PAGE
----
This truly was a rip off travel agency. I wondered about the two Americans I saw earlier and the blonde girl who I saw leaving when I first arrived. Being placed in a minibus. I found myself to be the only one on board. What about the others? I was tired, frazzled, and the driver kept stopping at different towns over the course of the late afternoon and early evening. Falling asleep, I woke up with a start when I heard voices on the bus. I was sat at the back of the bus with my bag strapped to my front and before me was a grinning face. I was now truly awake and looked around. He casually sat with 3 others on the bus and talking with the driver who was passing some bags to them. This reeked a suspicious vibe. It was getting late and I wanted to get across the Malaysian border before it closed for the night.
The guy in front of me opened his bag and revealed pouches of white powder. Taking a sample on his finger, he sniffed it up his nose. I was utterly horrified. Here I was, caught up in a drug ring. What if we were stopped by the police? Would I be arrested with them? I’ve heard horror stories of tourists getting caught and mistaken for drug dealers.
Thankfully, the guys got off the bus and took everything with them that was piled on the front seats. The driver turned round and said maybe we should stay here for the night. This is when I finally lost it. I didn’t know where I was on the road to Hat Yai, I got ripped off, and here I found myself in a drug ring. I didn’t know what possessed me but I truly lost my temper. I started shouting at him to get me to the Malaysian border right now. This was a journey no backpacker should have faced and all the frustrations I felt about Thai corruption and sleaze came pouring out of me. And that’s when I heard steel sliding and found myself coming face to face with a very sharp knife.
Sitting back quickly, I held my hands up to calm him down and merely explained that I just want to get to Hat Yai to meet the bus to get to the Malaysian border. He jabbed his knife a few times at me while laughing and flung his knife on the seat next to him. Maybe I should have ran out of the bus then but looking outside, I was in a small village where the drug dealers lived. I just wanted to get to Hat Yai.
Luckily, he took me to Hat Yai after much bravado of huffing, puffing and sighing. Driving at extra fast speed, driving around bends to have me thrown from side to side, I was just plain exhausted. We arrived just merely 10 minutes before the bus left Hat Yai to the border. The driver pointed at the busy travel agency and pressed me my ticket. I snatched it off him with a disgusted look on my face and said a really sarcastic thanks. Storming over to the agency, I complained to the staff but they just simply smiled and nodded at me. Again, Saving Face thing in Thailand. I had enough of Thailand. I cursed their customs. I cursed their attitudes. I cursed their inability to be decent. Suddenly, I heard a voice behind me telling me the name of the agency back in Surat Thani. I turned round and found a blonde Canadian in front of me. She seemed recognisable. Turns out she was the one that left the agency as I arrived and she went through a very similar experience. These travelling minibuses for tourists has been used as a cover for dealing drugs. But thankfully she never got a knife to her face. We comiserated on our experience with a much needed beer while we waited for the bus from Hat Yai to leave.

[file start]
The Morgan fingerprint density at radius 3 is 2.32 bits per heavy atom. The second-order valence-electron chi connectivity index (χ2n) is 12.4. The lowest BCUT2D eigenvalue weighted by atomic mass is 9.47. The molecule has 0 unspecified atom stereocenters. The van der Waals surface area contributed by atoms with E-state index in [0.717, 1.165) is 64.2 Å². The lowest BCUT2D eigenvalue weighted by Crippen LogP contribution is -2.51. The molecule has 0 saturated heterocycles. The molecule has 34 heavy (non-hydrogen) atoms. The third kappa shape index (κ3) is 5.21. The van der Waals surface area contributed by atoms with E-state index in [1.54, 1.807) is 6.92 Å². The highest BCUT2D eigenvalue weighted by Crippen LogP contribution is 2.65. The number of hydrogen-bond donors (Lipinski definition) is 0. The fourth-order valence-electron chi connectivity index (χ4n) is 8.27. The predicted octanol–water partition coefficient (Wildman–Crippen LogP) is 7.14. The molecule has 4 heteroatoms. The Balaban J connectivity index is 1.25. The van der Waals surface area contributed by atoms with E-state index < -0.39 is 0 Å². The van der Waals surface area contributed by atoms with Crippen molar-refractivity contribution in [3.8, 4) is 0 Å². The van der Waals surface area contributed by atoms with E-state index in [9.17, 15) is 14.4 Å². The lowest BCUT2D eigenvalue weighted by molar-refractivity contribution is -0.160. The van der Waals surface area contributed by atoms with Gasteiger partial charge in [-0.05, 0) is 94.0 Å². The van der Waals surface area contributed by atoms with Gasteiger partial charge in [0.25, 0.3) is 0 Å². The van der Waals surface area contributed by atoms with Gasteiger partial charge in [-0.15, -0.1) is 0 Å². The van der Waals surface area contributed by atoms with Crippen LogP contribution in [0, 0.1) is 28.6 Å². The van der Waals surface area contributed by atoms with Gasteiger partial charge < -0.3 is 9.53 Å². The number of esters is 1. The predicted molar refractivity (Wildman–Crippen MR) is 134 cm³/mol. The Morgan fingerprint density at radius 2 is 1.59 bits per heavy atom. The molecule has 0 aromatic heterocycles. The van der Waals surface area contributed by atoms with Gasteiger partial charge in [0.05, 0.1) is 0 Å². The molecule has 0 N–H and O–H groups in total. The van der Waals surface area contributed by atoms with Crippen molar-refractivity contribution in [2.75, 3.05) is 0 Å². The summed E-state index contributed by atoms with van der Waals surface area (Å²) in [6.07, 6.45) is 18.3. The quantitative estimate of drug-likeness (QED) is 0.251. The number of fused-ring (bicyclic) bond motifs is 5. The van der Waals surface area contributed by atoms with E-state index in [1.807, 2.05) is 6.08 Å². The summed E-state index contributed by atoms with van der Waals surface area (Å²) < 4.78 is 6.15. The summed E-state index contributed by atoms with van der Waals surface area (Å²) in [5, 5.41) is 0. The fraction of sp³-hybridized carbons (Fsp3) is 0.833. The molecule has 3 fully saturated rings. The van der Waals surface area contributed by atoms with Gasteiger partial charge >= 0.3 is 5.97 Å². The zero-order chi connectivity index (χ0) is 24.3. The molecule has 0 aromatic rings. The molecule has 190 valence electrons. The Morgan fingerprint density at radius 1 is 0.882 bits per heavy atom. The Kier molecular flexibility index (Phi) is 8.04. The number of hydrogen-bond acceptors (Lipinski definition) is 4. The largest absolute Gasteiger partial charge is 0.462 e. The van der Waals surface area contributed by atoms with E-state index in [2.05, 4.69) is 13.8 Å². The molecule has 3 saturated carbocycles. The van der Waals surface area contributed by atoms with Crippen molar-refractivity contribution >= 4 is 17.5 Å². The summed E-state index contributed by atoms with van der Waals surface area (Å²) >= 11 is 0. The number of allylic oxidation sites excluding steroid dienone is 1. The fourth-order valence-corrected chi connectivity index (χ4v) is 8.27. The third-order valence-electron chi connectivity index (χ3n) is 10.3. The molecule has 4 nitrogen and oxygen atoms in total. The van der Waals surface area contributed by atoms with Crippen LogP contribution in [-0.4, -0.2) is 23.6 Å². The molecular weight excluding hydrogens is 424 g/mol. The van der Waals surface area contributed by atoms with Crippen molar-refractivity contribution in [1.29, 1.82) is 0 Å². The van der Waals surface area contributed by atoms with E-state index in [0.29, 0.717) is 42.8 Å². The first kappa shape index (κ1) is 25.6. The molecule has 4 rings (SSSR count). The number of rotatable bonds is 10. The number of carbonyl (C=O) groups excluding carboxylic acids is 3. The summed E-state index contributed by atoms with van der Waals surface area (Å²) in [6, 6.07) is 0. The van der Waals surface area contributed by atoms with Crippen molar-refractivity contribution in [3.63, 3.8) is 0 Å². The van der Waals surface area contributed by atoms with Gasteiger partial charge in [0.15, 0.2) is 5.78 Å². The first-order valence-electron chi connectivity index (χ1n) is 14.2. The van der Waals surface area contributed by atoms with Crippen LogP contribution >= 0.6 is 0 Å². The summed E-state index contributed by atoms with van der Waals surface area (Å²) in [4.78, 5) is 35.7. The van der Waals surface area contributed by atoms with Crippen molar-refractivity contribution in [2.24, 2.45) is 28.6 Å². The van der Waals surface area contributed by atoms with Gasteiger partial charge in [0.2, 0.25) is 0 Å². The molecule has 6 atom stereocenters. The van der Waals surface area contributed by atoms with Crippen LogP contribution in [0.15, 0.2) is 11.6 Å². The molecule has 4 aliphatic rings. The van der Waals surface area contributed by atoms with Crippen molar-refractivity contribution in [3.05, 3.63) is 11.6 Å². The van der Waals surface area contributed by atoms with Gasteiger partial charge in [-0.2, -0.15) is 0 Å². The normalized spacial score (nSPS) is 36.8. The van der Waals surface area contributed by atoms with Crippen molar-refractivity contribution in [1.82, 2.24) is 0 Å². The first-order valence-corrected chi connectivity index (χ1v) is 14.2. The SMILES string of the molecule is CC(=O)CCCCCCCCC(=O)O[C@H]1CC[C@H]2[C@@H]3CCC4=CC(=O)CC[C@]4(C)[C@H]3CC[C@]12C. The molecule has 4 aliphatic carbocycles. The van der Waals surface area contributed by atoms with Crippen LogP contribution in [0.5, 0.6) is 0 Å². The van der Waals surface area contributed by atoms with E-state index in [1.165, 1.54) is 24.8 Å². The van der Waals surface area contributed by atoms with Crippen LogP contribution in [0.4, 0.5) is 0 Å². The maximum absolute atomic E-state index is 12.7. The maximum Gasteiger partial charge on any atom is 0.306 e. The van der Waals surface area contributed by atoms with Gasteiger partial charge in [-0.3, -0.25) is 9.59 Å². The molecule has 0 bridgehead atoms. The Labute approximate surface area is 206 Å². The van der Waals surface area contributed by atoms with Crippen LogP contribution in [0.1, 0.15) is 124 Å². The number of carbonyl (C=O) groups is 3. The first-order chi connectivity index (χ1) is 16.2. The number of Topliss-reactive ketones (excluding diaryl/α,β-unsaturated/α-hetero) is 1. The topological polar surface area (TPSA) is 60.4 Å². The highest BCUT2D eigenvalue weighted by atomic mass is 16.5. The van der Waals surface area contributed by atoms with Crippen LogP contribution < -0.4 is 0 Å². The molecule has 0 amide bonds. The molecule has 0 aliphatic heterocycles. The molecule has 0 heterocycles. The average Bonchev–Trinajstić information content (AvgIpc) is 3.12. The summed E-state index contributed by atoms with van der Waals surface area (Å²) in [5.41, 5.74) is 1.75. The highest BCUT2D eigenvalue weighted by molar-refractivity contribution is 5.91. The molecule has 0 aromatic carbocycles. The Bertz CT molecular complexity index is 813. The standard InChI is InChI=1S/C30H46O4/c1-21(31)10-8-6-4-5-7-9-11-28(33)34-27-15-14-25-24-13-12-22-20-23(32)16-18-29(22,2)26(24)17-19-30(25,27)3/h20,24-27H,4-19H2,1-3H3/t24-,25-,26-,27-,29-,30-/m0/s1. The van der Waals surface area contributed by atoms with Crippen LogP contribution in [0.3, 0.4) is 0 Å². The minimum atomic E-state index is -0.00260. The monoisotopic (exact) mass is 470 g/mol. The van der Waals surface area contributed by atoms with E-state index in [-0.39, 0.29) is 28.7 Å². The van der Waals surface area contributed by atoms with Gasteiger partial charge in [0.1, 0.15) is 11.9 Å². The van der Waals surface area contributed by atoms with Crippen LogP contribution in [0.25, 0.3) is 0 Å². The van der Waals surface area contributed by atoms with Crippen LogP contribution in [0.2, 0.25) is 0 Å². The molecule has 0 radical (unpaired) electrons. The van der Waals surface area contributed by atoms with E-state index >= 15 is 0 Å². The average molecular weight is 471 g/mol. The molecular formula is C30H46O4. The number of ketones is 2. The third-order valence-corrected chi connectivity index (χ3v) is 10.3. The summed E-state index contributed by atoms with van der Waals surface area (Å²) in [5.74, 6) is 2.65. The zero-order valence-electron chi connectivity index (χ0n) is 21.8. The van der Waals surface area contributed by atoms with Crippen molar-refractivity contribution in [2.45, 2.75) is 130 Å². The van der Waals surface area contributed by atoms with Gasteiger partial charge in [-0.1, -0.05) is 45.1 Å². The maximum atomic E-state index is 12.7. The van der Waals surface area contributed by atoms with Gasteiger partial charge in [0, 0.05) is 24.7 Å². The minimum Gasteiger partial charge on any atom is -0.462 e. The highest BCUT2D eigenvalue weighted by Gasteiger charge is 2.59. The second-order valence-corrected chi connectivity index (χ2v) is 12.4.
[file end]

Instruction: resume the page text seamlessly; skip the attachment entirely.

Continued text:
I was so happy to be in Hat Yai and finally going to Malaysia after a horrendous journey and from an experience that I’ll never forget. You will be pleased to know that I alerted the authorities as soon as I got to Malaysia through Thai and British means. They promised to look into it.
But what did I learn from the experience?
– I’m sure you might think it’s my fault for putting myself in this awful situation. Maybe I’m too trusting or too gullible. This probably happened when I was in the wrong place at the wrong time. I shouldn’t have been dropped off at that random place in Surat Thani after all. But if I start being suspicious of every foreigner all the time, I would never get to see their country through their eyes.
– I was pretty impressed with myself for being calm throughout the whole journey under pressure. I could have been crying and panicking all the time.
– I knew that I could face anything as a solo traveller.
However, I hear today that Thai authorities are cracking down on corruption and scam artists in Surat Thani. Good. I hope they assemble a travel centre where all the travellers can go to buy/collect their ticket and transport out of Surat Thani rather than vendors on the side of the road. It would everything more transparent, more easier and the number one priority – 100% safe.
But overall, I’ll never come back to Surat Thani again. I have no desire to go back to Ko Samui or Ko Pha Ngan. But to Ko Tao? I’ll just get the Catamaran from Chumphon instead.
Now, was it all plain sailing from Hat Yai to Kuala Lumpur? Well that is another story…